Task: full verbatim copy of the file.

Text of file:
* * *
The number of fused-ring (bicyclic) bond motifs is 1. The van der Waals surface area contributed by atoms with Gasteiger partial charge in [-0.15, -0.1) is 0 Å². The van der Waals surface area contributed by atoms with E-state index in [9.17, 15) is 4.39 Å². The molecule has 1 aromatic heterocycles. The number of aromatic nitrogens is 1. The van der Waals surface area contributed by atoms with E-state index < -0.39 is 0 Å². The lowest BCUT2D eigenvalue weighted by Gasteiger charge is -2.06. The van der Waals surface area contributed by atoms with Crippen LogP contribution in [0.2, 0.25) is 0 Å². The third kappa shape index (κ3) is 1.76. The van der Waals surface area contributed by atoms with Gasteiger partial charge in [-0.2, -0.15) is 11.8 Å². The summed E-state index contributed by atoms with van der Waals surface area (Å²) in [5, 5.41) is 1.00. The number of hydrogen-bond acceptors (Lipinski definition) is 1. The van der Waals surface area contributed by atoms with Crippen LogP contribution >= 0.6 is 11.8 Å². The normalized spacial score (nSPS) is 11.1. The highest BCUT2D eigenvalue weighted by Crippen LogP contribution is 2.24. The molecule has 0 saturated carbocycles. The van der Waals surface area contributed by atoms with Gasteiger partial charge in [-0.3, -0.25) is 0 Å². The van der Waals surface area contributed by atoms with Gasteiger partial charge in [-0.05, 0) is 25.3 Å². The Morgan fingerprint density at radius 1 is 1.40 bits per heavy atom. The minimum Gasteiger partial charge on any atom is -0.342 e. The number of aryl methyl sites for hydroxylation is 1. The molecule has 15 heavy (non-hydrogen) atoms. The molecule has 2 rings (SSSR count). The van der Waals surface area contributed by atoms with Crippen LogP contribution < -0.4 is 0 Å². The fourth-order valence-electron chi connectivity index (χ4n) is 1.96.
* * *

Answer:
The number of fused-ring (bicyclic) bond motifs is 1. The van der Waals surface area contributed by atoms with Gasteiger partial charge in [-0.15, -0.1) is 0 Å². The van der Waals surface area contributed by atoms with E-state index in [9.17, 15) is 4.39 Å². The molecule has 1 aromatic heterocycles. The number of aromatic nitrogens is 1. The van der Waals surface area contributed by atoms with E-state index < -0.39 is 0 Å². The lowest BCUT2D eigenvalue weighted by Gasteiger charge is -2.06. The van der Waals surface area contributed by atoms with Crippen LogP contribution in [0.2, 0.25) is 0 Å². The third kappa shape index (κ3) is 1.76. The van der Waals surface area contributed by atoms with Gasteiger partial charge in [-0.2, -0.15) is 11.8 Å². The summed E-state index contributed by atoms with van der Waals surface area (Å²) in [5, 5.41) is 1.00. The number of hydrogen-bond acceptors (Lipinski definition) is 1. The van der Waals surface area contributed by atoms with Crippen LogP contribution >= 0.6 is 11.8 Å². The normalized spacial score (nSPS) is 11.1. The highest BCUT2D eigenvalue weighted by Crippen LogP contribution is 2.24. The molecule has 0 saturated carbocycles. The van der Waals surface area contributed by atoms with Gasteiger partial charge in [-0.3, -0.25) is 0 Å². The van der Waals surface area contributed by atoms with Gasteiger partial charge in [-0.05, 0) is 25.3 Å². The Morgan fingerprint density at radius 1 is 1.40 bits per heavy atom. The minimum Gasteiger partial charge on any atom is -0.342 e. The number of aryl methyl sites for hydroxylation is 1. The molecule has 15 heavy (non-hydrogen) atoms. The molecule has 2 rings (SSSR count). The van der Waals surface area contributed by atoms with Crippen LogP contribution < -0.4 is 0 Å². The fourth-order valence-electron chi connectivity index (χ4n) is 1.96.